The Magic Island overnight package includes three full meals and two snacks. Upon arrival, we were treated to a plate of biscuits and fresh buko juice.


This is the view from our balcony. (It is a common balcony, accessible to all six seaside rooms, but still.) Some time in the afternoon, I grabbed a chair, put my feet up on the ledge, and read Monica Ali's "Brick Lane" to an enchanting symphony of wind and water.


"What does that island look like?" the caretaker asked. "A duck!" I immediately answered. "That is what we call Swan Island," he said. And I was like, omgmcdbfmns I just couldn't.


Now here's the secret of Magic Island: Come evening, when low tide is the word, that expanse of water in the next two photos transform into what looks like the Hundred Islands of Sand (y'know, like the Hundred Islands in Pangasinan). It is this nightly juxtaposition of tide pools and sand islets that is the real magic of the place.


Lunch: Sweet-chili shrimps, fresh crabs, and sinigang na lapu-lapu, with Guimaras mangoes for dessert.


That afternoon, Carmel showed us what is known in her beloved high school Woodrose as the "Day-off" pose. It took us lowly creatures quite some time to decipher what she was getting at.


The ceiling of our balcony was home to this beautiful spider.


Mid-afternoon, we went island-hopping. (It was more like island-seeing, really, because we only did step foot on one island.) Also, I got stung by jellyfish, and it hurt like a bullshit (and here, I'm quoting Violet Weston).


Right across Magic Island is Mama Mary Island, obviously because it has a giant statue of the Virgin Mary. To get to the statue, you actually have to do minor-league wilderness trekking, and so to alleviate the pain from the jellyfish sting, I started singing "Let It Be" even though I knew an apparition of John Lennon was 98% impossible.


Sunset by the beach, or how Charles' fascination with crab holes made for an amusing sight. The first photo clearly shows a dark curve on the bottom half; that was the edge of the shore in the morning.


Dinner: Lechon kawali, sweet and sour lapu-lapu, and tinola na Bisayang manokwith Guimaras mangoes for dessert.


After dinner, it was biology time! Under the influence of a laboriously opened bottle of Merlot, we conquered the tide pools and played with starfish (I made a starfish pancake pile!), funny-looking crabs, trapped jellyfish (hurray!), sea centipedes, and sea snails. To borrow from Woody Allen, it was magic in the moonlight.


DAY 4

Breakfast: chorizo and fried eggs. From our balcony, we could see this big-ass orange starfish.


Then, it was rowing time. They weren't really kayaks, nor were they canoes, so I'll settle with rowing time. The funny start to rowing time was C&C's boat sinking because it actually had holes or something.



Behold, the morning-after look of my jellyfish sting.


Rowing time was the best part of this trip for me. We got to see some cool rock formations up close, scan the water for huge-ass orange starfish, put the physics behind two-person rowing to use, unintentionally hit some mangroves, and take badass selfies. And yes, my lips can get unnaturally red at times.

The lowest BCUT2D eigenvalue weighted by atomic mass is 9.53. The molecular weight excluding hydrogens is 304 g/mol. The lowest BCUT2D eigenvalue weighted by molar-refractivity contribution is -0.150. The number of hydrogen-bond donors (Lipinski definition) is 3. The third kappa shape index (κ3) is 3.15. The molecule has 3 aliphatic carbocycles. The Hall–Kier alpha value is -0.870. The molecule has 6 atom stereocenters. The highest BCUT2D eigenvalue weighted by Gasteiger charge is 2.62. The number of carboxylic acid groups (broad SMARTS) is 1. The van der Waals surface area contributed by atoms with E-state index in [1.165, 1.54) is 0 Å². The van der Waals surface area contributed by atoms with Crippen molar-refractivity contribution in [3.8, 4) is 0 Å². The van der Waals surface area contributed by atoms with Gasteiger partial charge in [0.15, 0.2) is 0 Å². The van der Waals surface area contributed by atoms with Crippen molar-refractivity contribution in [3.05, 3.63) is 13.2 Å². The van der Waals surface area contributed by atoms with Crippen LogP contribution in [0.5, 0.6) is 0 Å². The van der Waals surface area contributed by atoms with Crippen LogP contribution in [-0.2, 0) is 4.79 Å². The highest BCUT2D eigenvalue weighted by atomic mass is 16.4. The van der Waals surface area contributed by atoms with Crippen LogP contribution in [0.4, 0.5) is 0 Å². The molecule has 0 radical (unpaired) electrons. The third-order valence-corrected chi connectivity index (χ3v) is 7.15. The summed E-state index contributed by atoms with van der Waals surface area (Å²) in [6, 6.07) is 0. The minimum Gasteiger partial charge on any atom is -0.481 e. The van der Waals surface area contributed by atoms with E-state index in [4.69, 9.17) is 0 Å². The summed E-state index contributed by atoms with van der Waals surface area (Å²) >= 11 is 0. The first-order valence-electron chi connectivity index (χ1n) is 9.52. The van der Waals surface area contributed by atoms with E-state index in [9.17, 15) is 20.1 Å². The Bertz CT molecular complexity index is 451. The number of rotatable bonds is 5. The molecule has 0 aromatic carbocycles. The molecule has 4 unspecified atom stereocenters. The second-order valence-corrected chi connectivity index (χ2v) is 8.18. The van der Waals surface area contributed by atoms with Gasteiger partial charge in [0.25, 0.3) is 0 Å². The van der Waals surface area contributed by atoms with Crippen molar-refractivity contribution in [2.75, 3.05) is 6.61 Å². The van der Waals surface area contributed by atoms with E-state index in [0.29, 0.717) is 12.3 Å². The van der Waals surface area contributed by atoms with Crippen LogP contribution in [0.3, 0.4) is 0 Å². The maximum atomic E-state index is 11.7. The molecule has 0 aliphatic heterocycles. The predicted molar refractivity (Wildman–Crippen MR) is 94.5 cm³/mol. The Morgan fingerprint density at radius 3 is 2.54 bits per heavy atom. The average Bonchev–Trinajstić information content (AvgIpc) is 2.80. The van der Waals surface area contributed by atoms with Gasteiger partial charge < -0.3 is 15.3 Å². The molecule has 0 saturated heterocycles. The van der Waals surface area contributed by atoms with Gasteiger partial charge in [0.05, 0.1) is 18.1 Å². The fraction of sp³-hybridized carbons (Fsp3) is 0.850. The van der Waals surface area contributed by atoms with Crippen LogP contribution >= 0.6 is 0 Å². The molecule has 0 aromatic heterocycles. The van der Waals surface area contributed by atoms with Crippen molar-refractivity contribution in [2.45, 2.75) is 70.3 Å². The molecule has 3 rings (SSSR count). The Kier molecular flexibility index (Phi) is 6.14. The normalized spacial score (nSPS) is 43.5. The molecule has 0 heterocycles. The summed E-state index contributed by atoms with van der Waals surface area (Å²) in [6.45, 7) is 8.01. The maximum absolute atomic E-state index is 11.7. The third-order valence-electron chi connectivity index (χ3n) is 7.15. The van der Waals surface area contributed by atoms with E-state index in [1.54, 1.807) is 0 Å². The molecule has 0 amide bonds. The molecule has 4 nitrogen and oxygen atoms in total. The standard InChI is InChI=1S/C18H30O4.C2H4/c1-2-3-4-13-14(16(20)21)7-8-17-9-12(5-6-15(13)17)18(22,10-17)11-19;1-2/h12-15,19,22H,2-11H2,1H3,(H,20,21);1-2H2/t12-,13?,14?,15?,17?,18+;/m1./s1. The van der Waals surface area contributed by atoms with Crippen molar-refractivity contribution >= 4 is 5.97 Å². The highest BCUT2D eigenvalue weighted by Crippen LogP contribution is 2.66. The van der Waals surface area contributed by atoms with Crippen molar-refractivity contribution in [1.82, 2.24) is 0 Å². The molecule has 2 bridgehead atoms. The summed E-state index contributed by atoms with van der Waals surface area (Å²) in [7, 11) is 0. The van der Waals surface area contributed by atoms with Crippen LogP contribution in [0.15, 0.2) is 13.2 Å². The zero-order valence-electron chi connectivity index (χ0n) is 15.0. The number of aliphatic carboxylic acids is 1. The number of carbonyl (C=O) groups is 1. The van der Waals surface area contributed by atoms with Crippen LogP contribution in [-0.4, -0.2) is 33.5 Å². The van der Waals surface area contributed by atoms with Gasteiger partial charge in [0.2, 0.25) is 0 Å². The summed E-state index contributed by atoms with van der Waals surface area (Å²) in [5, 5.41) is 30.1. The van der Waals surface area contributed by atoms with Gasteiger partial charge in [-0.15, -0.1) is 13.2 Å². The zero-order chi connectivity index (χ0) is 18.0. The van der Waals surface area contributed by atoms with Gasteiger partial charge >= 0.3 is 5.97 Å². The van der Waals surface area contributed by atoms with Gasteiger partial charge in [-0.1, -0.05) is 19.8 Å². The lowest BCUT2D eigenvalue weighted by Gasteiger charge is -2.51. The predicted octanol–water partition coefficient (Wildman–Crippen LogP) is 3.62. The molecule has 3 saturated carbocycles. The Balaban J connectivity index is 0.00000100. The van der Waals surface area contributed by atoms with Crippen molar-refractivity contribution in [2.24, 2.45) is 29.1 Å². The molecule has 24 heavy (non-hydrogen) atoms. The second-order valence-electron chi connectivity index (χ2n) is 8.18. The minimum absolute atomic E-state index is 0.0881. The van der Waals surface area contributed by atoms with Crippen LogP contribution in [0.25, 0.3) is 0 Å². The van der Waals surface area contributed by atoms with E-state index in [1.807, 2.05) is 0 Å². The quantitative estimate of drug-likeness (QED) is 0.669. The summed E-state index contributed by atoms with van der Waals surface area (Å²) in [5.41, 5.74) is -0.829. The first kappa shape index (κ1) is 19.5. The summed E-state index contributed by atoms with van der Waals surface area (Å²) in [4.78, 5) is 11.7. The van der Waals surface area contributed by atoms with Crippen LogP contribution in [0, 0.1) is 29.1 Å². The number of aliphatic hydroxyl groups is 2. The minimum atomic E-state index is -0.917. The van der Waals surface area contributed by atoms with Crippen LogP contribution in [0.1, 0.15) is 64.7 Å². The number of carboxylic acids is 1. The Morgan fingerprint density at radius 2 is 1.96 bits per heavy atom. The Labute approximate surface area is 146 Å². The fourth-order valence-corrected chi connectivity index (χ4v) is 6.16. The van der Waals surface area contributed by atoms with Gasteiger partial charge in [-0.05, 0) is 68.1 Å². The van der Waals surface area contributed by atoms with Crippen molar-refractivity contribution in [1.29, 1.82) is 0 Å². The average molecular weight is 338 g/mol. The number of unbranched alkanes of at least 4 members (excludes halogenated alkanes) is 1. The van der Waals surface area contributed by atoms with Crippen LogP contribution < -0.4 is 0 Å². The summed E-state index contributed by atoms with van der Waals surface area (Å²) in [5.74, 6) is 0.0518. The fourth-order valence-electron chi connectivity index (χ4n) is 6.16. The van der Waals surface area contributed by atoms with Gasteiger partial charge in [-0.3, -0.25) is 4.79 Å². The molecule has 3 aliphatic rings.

Then, it was time to leave. This was our double-twin-bed accommodation. There are presently six such rooms in the resort.


The last part of our Guimaras adventure was climbing Mt. Balaan, locally called Balaan Bukid, but one does not really go there to climb. During Holy Week, specifically Good Friday, people flock to this 170m mountain either in simple pilgrimage or to do the Way of the Cross - because yes, the stations are scattered throughout the trail to the peak, where a small chapel and a huge cross that's visible throughout Iloilo City await. And of course, a vista of Iloilo.


From the peak, I spied a clearing and a cow.


Obligatory turista photos.


It was time to cross the strait. These are scenes at the Jordan Wharf.


DAY 5

C&C's last day in Iloilo was a jam-packed city tour with yours truly as the great driver. Among the destinations were Jaro Cathedral, the seat of the Archdiocese of Jaro. The church is dedicated to Our Lady of Candles and is one of the few in the country to have a belfry (photographed) separate from the main church building.  


After lunch at Breakthrough Restaurant, we dropped by the Sinamay House, where we saw this badass weaving machine and a chess set donated by Ian McKellen himself. 


We dropped by the reconstructed Fort San Pedro, next to the Iloilo Domestic Port. The place was built in the early 17th century to protect from invaders from the sea, but nowadays, it serves as the vacation home of Mrs. Lovett.


A stone's throw away from our house (in Molo district) is the Church of St. Anne, bastion of Catholic feminists because of its all-female-saint lineup (in contrast to Jaro's all-male roster). 


Meanwhile, in Molo Plaza, they've erected this fairly inaccurate ode to Grecian paganism. Star of the photo below is supposed to be Athena, but everybody knows the Olympians were overweight.


Finally, the day ended with a sunset walk along the new Carpenter's Bridge and the Iloilo River Esplanade. The old city abattoir is now riddled with hippy vandalism. The mountains signifying the border between Iloilo and Antique provinces finally appeared after days of cloudy skies. And C&C undoubtedly returned to Imperialist Manila a few pounds heavier, because that is the truth.